The Shakespearian Referee: A Cyclopędia of Four Thousand Two Hundred Words, Obsolete and Modern, Occurring in the Plays of Shakespeare ... To which are Added, Translations of All the Latin, French, Italian and Spanish Words Occurring in the Plays

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W.H. Lowdermilk, 1886 - 241 pages

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Page 117 - Let me have men about me that are fat ; Sleek-headed men, and such as sleep o' nights. Yond' Cassius has a lean and hungry look ; He thinks too much : such men are dangerous.
Page 213 - Black spirits and white, red spirits and gray, Mingle, mingle, mingle, you that mingle may! Titty, Tiffin, Keep it stiff in; Firedrake, Puckey, Make it lucky; Liard, Robin, You must bob in. Round, around, around, about, about! All ill come running in, all good keep out!
Page 55 - Dis's waggon! daffodils That come before the swallow dares, and take The winds of March with beauty; violets dim, But sweeter than the lids of Juno's eyes Or Cytherea's breath...
Page 55 - When daffodils begin to peer, With heigh ! the doxy over the dale, — Why, then comes in the sweet o'the year ; For the red blood reigns in the winter's pale?
Page 135 - If a Jew wrong a Christian, what is his humility? revenge; If a Christian wrong a Jew, what should his sufferance be by Christian example? why, revenge. The villainy, you teach me, I will execute ; and it shall go hard, but I will better the instruction.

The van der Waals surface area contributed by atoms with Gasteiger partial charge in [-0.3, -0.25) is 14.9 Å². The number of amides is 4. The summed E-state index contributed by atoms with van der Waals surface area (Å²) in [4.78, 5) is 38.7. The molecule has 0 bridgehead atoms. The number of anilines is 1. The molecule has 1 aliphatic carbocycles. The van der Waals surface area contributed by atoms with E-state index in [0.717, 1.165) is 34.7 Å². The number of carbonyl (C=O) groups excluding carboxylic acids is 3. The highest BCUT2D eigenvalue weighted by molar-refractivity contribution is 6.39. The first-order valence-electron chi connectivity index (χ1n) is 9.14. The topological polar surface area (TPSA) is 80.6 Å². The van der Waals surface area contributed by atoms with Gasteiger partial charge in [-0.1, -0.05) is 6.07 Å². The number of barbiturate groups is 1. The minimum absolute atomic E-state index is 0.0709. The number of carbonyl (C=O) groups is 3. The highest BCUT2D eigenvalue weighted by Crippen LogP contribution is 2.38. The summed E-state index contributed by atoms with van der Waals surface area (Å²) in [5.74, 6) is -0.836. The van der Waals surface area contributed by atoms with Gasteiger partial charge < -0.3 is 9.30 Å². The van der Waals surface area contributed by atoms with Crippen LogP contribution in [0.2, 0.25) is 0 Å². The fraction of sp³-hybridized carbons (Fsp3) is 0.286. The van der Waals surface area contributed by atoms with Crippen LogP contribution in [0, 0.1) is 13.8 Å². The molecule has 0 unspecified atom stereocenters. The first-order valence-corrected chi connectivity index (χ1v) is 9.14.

Page 162 - The raven himself is hoarse That croaks the fatal entrance of Duncan Under my battlements. Come, you spirits That tend on mortal thoughts, unsex me here, And fill me from the crown to the toe top-full Of direst cruelty ! make thick my blood ; Stop up...
Page 98 - I am but mad north-north-west: when the wind is southerly I know a hawk from a handsaw.
Page 40 - I cannot talk with civet in the room, A fine puss gentleman that's all perfume ; The sight's enough — no need to smell a beau — Who thrusts his nose into a rareeshow?
Page 89 - Maria is partly inscribed on each moiety and legible only when they are united.* A beautiful enamelled ring of this kind which belonged to Sir Thomas Gresham, is extant...
Page 157 - I must ask the reader who cannot command the original to be content with this rendering of the above stanza : — The man who steals a horn, a horse, a ring, Or such a trifle, thieves with moderation, And may be justly called a robberling ; But he who takes away a reputation, And pranks in feathers from another's wing, His deed is robbery, assassination, And merits punishment so much the greater As he to right and truth is more a traitor.

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